As I continue to define this blog and finesse how I can truly add value to the sea of plus size blogs already out there I realized that I want to speak to a very specific woman. Almost a niche or small segment within the plus size community. This woman is a direct reflection of me and my struggles with body image and not quite fitting in 100% on either end of the size spectrum (what is considered slim and plus size). This sub segment ranges from sizes 12-18 (in my mind).
Based on who I am targeting I wanted to feature this article which is very timely. Yes the article is about the modeling industry and how plus size is being represented, however I felt it had a deeper meaning. It not only brings to light the pressure a plus size model has to endure but it shows how the fashion industry is just scratching the surface of plus size modeling with mainly sizes 12-16 being peppered throughout major magazines. The conflict however is that these models are generally not seen as truly “plus size” by their fellow full figured ladies who may be at the larger end of the size spectrum.
It seems that this sub segment of the plus size community is dealing with a double edged sword as they are perceived as being too small to be deemed “plus size” but obviously not small enough to be considered as a part of the main stream fashion industry.
I think that this article really illustrates how we perceive ourselves in relation to others that also perceive themselves in the same way. Body image and fashion are so personal that we tend to project our perceptions onto others which can lead to more dangerous consequences like marginalizing someone else’s identity of what they feel makes them fit in. At the end of the day we are all beautiful full figured women and a win for a few of us is a win for all of us and a start in the right direction.
Excerpts from the article written by Nicolette Mason which is featured on Refinery 29 are below.
by Nicolette Mason
In the last couple of years, plus-size models have gone from being novelties in high-fashion shows and couture, to being included in mainstream campaigns and editorials in nearly every glossy from Glamour Magazine to Vogue Italia. But, it’s nearly impossible to even mention the words “plus-size” without stirring up a bit of controversy; whether they come under scrutiny for being too thin, too fat, or too “normal.”
We talked to some thought leaders in the plus-size community to have them weigh in on the issue. Read through their opinions, and then let us know what you think about plus-size models and representation.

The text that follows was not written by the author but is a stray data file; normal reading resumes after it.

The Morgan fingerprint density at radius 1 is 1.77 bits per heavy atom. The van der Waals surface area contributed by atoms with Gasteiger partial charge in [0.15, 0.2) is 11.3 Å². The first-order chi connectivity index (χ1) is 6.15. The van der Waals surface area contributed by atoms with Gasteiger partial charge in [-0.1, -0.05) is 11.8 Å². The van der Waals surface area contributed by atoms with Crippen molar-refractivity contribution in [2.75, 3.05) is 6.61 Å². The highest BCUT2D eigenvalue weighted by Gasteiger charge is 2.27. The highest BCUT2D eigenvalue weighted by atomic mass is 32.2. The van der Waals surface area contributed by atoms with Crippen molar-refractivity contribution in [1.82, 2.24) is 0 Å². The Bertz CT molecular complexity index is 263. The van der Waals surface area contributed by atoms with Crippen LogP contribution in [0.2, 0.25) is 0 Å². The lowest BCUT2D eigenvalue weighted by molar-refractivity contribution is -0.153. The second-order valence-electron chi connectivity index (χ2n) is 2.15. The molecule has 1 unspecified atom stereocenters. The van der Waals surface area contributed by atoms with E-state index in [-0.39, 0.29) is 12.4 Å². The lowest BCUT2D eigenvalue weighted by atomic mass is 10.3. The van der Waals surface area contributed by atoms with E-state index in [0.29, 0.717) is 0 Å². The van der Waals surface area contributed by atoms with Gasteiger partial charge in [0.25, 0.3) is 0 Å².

What is the range in sizes for a “plus” model? How is that range determined?
Madeline Figueroa-Jones, Editor-in-Chief of Plus Model Magazine: “At the moment, plus-size models range from size 10 to 16. There are a few size six, eight, 18, and 20 models working, but very few and far between.
“I wish I knew who exactly was determining the size of plus-size models. Whenever I ask a brand, they tell me the agencies don’t have high-caliber bigger models. When I speak to agencies, they tell me that the clients are calling for smaller models, so I’m not exactly sure what is going on. All I know is that I can’t get a clear answer from anyone.”
What kind of role do you think diversity (body type, ethnicity, etc.) plays in the fashion industry as a whole?
MFJ: “I would think that model diversity should be a key factor for brands and designers. For example, I have to be mindful of ethnicity and sizes of models for the magazine. If I use too many of anything, the emails start to come in asking about when they are going to see more red-heads, bigger models, etc. Plus-size women want to see themselves being represented within the companies they support. Look at the Dove campaign and United Colors of Benetton—why are we not seeing a rainbow of colors and sizes as we did in the past? This is what attracted us to the brand and designers in the very beginning. The plus-size customer used to be silent and took whatever was given to them, but since the fashion market has exploded in the past five years, they are choosy and shop all over the globe.”
Do you think there will come a time when models won’t be distinguished by their size or body type?
MFJ: “I think that when society no longer distinguishes people by size and color, we could possibly see a change. In the meantime, plus-size fashion needs plus-size models in order to sell to the customer. This is not about models, it’s about how the plus-size woman is marketed to.
“I read a lot of the comments whenever an article comes out online about plus-size fashion or models and I’m appalled by the ignorance I read. People equate bigger people with being unhealthy, but I would bet my career that if I took the plus-size board and the straight-size board of an agency and had them take physical exams, the straight-sized models would not be ‘healthier’ than the plus-sized models. To some women, being a size double-zero or zero is natural, but for those that starve or abuse drugs, it’s a battle to stay at a size that your body is rejecting.
“No one should have to starve themselves or overeat to be a model. There is an industry for models that do not fit the criteria—it’s called commercial modeling. I feel like the plus-size boards at modeling agencies have become a dumping ground for models who can no longer starve themselves and are at a size six and eight. They know very well [that these women] are not marketable to plus-size women.”
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